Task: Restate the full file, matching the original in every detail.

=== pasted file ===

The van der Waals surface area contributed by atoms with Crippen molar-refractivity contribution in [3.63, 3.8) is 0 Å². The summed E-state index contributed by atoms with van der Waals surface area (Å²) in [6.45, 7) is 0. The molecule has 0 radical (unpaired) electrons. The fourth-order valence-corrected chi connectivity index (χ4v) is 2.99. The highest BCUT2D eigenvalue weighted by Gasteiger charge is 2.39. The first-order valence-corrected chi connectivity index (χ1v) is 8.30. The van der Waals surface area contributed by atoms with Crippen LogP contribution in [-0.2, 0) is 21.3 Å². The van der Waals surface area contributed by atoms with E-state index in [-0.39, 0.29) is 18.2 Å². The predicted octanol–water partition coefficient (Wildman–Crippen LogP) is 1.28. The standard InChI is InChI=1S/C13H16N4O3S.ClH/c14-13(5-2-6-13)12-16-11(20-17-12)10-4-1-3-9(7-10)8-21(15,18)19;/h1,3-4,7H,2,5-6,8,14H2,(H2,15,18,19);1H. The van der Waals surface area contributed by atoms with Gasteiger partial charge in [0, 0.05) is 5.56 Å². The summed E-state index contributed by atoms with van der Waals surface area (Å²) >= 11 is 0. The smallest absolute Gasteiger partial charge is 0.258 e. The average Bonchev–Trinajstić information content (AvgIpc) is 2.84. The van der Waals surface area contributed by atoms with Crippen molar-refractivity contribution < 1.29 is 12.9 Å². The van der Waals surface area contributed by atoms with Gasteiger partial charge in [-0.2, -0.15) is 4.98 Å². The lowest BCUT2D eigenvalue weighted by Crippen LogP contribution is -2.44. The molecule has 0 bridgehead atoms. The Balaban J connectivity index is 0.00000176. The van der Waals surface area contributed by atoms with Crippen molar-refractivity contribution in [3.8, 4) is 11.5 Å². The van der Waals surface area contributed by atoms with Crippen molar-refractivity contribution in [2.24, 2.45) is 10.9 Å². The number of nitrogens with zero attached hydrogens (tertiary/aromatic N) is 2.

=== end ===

The van der Waals surface area contributed by atoms with Crippen molar-refractivity contribution in [3.63, 3.8) is 0 Å². The summed E-state index contributed by atoms with van der Waals surface area (Å²) in [6.45, 7) is 0. The molecule has 0 radical (unpaired) electrons. The fourth-order valence-corrected chi connectivity index (χ4v) is 2.99. The highest BCUT2D eigenvalue weighted by Gasteiger charge is 2.39. The first-order valence-corrected chi connectivity index (χ1v) is 8.30. The van der Waals surface area contributed by atoms with Crippen LogP contribution in [-0.2, 0) is 21.3 Å². The van der Waals surface area contributed by atoms with E-state index in [-0.39, 0.29) is 18.2 Å². The predicted octanol–water partition coefficient (Wildman–Crippen LogP) is 1.28. The standard InChI is InChI=1S/C13H16N4O3S.ClH/c14-13(5-2-6-13)12-16-11(20-17-12)10-4-1-3-9(7-10)8-21(15,18)19;/h1,3-4,7H,2,5-6,8,14H2,(H2,15,18,19);1H. The van der Waals surface area contributed by atoms with Gasteiger partial charge in [0, 0.05) is 5.56 Å². The summed E-state index contributed by atoms with van der Waals surface area (Å²) >= 11 is 0. The smallest absolute Gasteiger partial charge is 0.258 e. The average Bonchev–Trinajstić information content (AvgIpc) is 2.84. The van der Waals surface area contributed by atoms with Crippen molar-refractivity contribution < 1.29 is 12.9 Å². The van der Waals surface area contributed by atoms with Gasteiger partial charge in [-0.2, -0.15) is 4.98 Å². The lowest BCUT2D eigenvalue weighted by Crippen LogP contribution is -2.44. The molecule has 0 bridgehead atoms. The Balaban J connectivity index is 0.00000176. The van der Waals surface area contributed by atoms with Crippen molar-refractivity contribution in [3.8, 4) is 11.5 Å². The van der Waals surface area contributed by atoms with Crippen molar-refractivity contribution in [2.24, 2.45) is 10.9 Å². The number of nitrogens with zero attached hydrogens (tertiary/aromatic N) is 2.